In 2014 the journal Nature reported an experiment under Swiss bankers. Two groups were formed and the members of both groups were asked to flip a coin ten times, heads or tails. For each head one would get twenty dollars, nothing for a tail. Imagine getting a head ten times, this would mean taking 200 dollars home! Each participant had to track and report how many heads and tails they had had. The groups were big enough to make sure that the outcomes for the group as a whole should be close to 50 percent – that is what statistical law predicts. The result? One group indeed reported roughly an equal amount of heads and tails. The other group reported significantly more heads, more than 58 percent. Those folks were thus cheating a bit.
Clear and shocking
So what was the explanation of this outcome? One group had received a number of questions in advance about their private life, family, how much television they watched. The second group had to fill out a number of questions about their work for the bank, for example what their current position was and at which bank they worked. The conclusion is clear and shocking: just thinking about their work at the bank makes people, who would otherwise be honest enough, bend their basic moral standards.
“We should not expect ordinary people to be moral heroes in an immoral environment”
This experiment provides some interesting insights. First, morally good conduct does not appear to be simply a matter of individual integrity. One person will certainly be more firm in his moral commitment than another. But we should not expect ordinary people to be moral heroes in an immoral environment. There may be pressure from managers to do certain things, sometimes very hard and immediate and sometimes very subtle (when do you get a salary increase, a bonus, a promotion?). Or there may be pressure from colleagues (will they label you as a ‘loser’ when you do or do not do certain things?). Establishing a good, moral-friendly corporate culture is therefore essential.
And yet, a second observation is: what is the pressure someone feels when put in a room and asked to flip coin? An immoral culture actually becomes part of people; it gets ‘under their skin’. A particular thinking and behavior pattern becomes exactly that – a pattern, a habit. The limits become porous. Both good behavior and bad behavior can be practiced in our lives and thus become part of our personality. The Greek philosopher Aristotle spoke in that connection of virtues (and “vices”): practiced conduct. But for this we remain responsible as an individual. Something like moral education and moral ‘binding’, for example by means of oath taking, makes sense.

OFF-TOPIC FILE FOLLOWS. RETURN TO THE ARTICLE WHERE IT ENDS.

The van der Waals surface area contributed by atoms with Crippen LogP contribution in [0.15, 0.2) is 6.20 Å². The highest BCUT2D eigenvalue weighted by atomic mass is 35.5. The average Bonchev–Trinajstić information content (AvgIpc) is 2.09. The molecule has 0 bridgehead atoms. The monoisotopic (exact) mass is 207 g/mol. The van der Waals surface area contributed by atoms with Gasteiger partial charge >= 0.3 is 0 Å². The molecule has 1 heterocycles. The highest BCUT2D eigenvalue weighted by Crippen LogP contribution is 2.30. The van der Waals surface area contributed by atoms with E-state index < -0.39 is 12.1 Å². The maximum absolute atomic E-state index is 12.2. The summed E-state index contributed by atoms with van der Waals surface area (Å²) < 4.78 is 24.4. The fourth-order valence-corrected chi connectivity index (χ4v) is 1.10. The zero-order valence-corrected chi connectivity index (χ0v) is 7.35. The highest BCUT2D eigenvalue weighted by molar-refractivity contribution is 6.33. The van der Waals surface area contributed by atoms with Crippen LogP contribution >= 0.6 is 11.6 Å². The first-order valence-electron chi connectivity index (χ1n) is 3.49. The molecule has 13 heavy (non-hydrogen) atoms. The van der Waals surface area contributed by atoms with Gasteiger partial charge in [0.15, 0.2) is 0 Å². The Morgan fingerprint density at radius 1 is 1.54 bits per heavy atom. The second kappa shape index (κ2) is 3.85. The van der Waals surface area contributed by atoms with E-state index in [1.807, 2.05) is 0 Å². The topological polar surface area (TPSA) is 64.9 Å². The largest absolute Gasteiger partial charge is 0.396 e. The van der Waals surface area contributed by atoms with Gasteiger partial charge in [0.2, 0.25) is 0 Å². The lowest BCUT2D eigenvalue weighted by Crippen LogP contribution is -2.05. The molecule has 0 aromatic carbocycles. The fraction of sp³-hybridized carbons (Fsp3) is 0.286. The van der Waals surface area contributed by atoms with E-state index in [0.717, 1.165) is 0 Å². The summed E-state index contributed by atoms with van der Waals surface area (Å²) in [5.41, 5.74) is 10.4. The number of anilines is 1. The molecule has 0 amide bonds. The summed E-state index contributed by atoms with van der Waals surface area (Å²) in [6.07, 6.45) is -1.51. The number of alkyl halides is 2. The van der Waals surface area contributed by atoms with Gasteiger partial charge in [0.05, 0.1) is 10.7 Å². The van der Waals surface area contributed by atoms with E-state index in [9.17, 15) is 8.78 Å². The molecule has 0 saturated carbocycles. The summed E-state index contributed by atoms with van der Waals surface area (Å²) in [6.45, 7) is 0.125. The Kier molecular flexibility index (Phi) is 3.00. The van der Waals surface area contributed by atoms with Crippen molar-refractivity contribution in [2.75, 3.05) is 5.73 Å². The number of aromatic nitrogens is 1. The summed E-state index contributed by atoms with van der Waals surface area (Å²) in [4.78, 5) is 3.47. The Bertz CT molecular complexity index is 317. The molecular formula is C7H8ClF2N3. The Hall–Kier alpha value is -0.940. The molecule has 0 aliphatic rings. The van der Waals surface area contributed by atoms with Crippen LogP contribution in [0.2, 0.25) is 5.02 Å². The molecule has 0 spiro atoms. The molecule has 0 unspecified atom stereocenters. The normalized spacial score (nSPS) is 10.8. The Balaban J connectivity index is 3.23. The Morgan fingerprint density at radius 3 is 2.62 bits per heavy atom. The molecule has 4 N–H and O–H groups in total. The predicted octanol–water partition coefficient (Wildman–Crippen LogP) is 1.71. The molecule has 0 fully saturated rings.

New and better language
Thirdly: what applies to companies, certainly applies to society as a whole. In the preceding decades a language has emerged and therefore a shared mentality, an atmosphere. Key words are: self-interest, self-development, autonomy, individual rights, no rules, privatization. How we talk about the economy, markets, profit, money, has an immense influence on our behavior, as well as on society. Sow the wind, reap the whirlwind – we have seen that in the past years of financial crisis. Therefore a new wind, a new and better language, is needed.
In the coming years I – together with a number of economists, philosophers and theologians – will be working out a different perspective in a research project supported by the Templeton World Charity Foundation. We will look at how we can understand economics, markets and entrepreneurship not in terms of self-interest but as, what it is indeed doing, organizing cooperation between people. In that new perspective morality will be integral to markets and economics, and the deceiving bankers are not the smart boys but the losers. An exciting project.
A Dutch version of this column was previously published in the newspaper Nederlands Dagblad (7 April 2017).